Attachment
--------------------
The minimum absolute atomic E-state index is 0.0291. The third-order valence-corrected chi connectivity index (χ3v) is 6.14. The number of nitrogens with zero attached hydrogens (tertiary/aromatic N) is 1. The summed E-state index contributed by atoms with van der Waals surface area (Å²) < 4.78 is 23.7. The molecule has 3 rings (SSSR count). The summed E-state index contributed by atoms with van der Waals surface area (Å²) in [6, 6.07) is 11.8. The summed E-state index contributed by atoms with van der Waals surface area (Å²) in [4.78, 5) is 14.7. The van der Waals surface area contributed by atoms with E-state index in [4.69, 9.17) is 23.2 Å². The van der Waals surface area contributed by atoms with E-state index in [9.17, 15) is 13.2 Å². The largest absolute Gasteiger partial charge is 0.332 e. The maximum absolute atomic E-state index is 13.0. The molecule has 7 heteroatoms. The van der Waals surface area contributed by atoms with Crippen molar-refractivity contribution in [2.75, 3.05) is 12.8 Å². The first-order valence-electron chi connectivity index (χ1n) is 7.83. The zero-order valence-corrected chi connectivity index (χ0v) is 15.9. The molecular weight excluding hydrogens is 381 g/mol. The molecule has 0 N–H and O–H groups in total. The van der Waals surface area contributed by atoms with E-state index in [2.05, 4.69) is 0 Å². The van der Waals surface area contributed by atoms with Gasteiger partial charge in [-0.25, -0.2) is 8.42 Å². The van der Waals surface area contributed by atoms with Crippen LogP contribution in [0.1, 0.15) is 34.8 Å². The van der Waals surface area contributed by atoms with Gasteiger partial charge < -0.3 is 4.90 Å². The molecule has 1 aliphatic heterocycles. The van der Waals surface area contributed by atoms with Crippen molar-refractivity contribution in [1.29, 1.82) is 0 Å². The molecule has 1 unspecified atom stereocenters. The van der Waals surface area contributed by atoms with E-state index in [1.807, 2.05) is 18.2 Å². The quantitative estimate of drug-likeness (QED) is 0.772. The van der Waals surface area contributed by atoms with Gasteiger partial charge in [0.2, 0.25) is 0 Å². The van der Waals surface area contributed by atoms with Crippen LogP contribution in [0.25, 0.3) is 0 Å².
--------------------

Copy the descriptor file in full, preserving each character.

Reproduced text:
The minimum absolute atomic E-state index is 0.0291. The third-order valence-corrected chi connectivity index (χ3v) is 6.14. The number of nitrogens with zero attached hydrogens (tertiary/aromatic N) is 1. The summed E-state index contributed by atoms with van der Waals surface area (Å²) < 4.78 is 23.7. The molecule has 3 rings (SSSR count). The summed E-state index contributed by atoms with van der Waals surface area (Å²) in [6, 6.07) is 11.8. The summed E-state index contributed by atoms with van der Waals surface area (Å²) in [4.78, 5) is 14.7. The van der Waals surface area contributed by atoms with E-state index in [4.69, 9.17) is 23.2 Å². The van der Waals surface area contributed by atoms with E-state index in [9.17, 15) is 13.2 Å². The largest absolute Gasteiger partial charge is 0.332 e. The maximum absolute atomic E-state index is 13.0. The molecule has 7 heteroatoms. The van der Waals surface area contributed by atoms with Crippen molar-refractivity contribution in [2.75, 3.05) is 12.8 Å². The first-order valence-electron chi connectivity index (χ1n) is 7.83. The zero-order valence-corrected chi connectivity index (χ0v) is 15.9. The molecular weight excluding hydrogens is 381 g/mol. The molecule has 0 N–H and O–H groups in total. The van der Waals surface area contributed by atoms with E-state index in [2.05, 4.69) is 0 Å². The van der Waals surface area contributed by atoms with Gasteiger partial charge in [-0.25, -0.2) is 8.42 Å². The van der Waals surface area contributed by atoms with Crippen LogP contribution in [0.1, 0.15) is 34.8 Å². The van der Waals surface area contributed by atoms with Gasteiger partial charge < -0.3 is 4.90 Å². The molecule has 1 aliphatic heterocycles. The van der Waals surface area contributed by atoms with Crippen molar-refractivity contribution in [1.29, 1.82) is 0 Å². The molecule has 1 unspecified atom stereocenters. The van der Waals surface area contributed by atoms with E-state index in [1.807, 2.05) is 18.2 Å². The quantitative estimate of drug-likeness (QED) is 0.772. The van der Waals surface area contributed by atoms with Gasteiger partial charge in [0.2, 0.25) is 0 Å². The van der Waals surface area contributed by atoms with Crippen LogP contribution in [0.25, 0.3) is 0 Å².